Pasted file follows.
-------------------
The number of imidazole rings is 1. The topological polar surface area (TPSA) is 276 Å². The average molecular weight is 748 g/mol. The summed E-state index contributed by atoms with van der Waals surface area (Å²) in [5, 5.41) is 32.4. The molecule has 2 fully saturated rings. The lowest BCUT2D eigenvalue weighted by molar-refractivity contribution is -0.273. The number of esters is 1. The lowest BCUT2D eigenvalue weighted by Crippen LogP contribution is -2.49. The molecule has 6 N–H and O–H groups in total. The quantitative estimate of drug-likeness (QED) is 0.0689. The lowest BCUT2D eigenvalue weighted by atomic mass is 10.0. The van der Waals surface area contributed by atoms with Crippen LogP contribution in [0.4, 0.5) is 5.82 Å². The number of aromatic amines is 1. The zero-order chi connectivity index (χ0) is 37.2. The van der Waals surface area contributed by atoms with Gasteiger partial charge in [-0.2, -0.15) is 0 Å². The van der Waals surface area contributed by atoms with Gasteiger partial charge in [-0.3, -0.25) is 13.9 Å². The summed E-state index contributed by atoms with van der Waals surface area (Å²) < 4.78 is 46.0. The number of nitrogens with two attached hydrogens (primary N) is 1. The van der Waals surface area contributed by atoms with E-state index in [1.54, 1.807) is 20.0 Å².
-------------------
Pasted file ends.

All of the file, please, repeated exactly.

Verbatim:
The number of imidazole rings is 1. The topological polar surface area (TPSA) is 276 Å². The average molecular weight is 748 g/mol. The summed E-state index contributed by atoms with van der Waals surface area (Å²) in [5, 5.41) is 32.4. The molecule has 2 fully saturated rings. The lowest BCUT2D eigenvalue weighted by molar-refractivity contribution is -0.273. The number of esters is 1. The lowest BCUT2D eigenvalue weighted by Crippen LogP contribution is -2.49. The molecule has 6 N–H and O–H groups in total. The quantitative estimate of drug-likeness (QED) is 0.0689. The lowest BCUT2D eigenvalue weighted by atomic mass is 10.0. The van der Waals surface area contributed by atoms with Crippen LogP contribution in [0.4, 0.5) is 5.82 Å². The number of aromatic amines is 1. The zero-order chi connectivity index (χ0) is 37.2. The van der Waals surface area contributed by atoms with Gasteiger partial charge in [-0.2, -0.15) is 0 Å². The van der Waals surface area contributed by atoms with Gasteiger partial charge in [-0.3, -0.25) is 13.9 Å². The summed E-state index contributed by atoms with van der Waals surface area (Å²) < 4.78 is 46.0. The number of nitrogens with two attached hydrogens (primary N) is 1. The van der Waals surface area contributed by atoms with E-state index in [1.54, 1.807) is 20.0 Å².